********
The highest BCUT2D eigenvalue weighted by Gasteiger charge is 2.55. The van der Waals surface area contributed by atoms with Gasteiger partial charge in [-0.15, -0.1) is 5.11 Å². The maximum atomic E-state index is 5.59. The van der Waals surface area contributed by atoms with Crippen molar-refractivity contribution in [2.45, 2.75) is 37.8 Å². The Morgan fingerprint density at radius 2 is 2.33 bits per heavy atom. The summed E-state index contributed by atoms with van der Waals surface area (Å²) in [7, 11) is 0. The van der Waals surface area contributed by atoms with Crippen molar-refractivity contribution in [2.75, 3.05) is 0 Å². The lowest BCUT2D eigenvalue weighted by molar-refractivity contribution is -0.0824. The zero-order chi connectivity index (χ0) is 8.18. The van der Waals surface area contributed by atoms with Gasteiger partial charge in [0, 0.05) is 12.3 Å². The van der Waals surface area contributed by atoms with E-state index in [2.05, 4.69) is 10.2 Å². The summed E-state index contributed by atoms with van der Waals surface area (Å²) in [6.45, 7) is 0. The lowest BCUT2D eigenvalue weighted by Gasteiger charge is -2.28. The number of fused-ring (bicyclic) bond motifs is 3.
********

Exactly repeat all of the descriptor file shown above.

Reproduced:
The highest BCUT2D eigenvalue weighted by Gasteiger charge is 2.55. The van der Waals surface area contributed by atoms with Gasteiger partial charge in [-0.15, -0.1) is 5.11 Å². The maximum atomic E-state index is 5.59. The van der Waals surface area contributed by atoms with Crippen molar-refractivity contribution in [2.45, 2.75) is 37.8 Å². The Morgan fingerprint density at radius 2 is 2.33 bits per heavy atom. The summed E-state index contributed by atoms with van der Waals surface area (Å²) in [7, 11) is 0. The van der Waals surface area contributed by atoms with Crippen molar-refractivity contribution in [2.75, 3.05) is 0 Å². The lowest BCUT2D eigenvalue weighted by molar-refractivity contribution is -0.0824. The zero-order chi connectivity index (χ0) is 8.18. The van der Waals surface area contributed by atoms with Gasteiger partial charge in [0, 0.05) is 12.3 Å². The van der Waals surface area contributed by atoms with E-state index in [2.05, 4.69) is 10.2 Å². The summed E-state index contributed by atoms with van der Waals surface area (Å²) in [6.45, 7) is 0. The lowest BCUT2D eigenvalue weighted by Gasteiger charge is -2.28. The number of fused-ring (bicyclic) bond motifs is 3.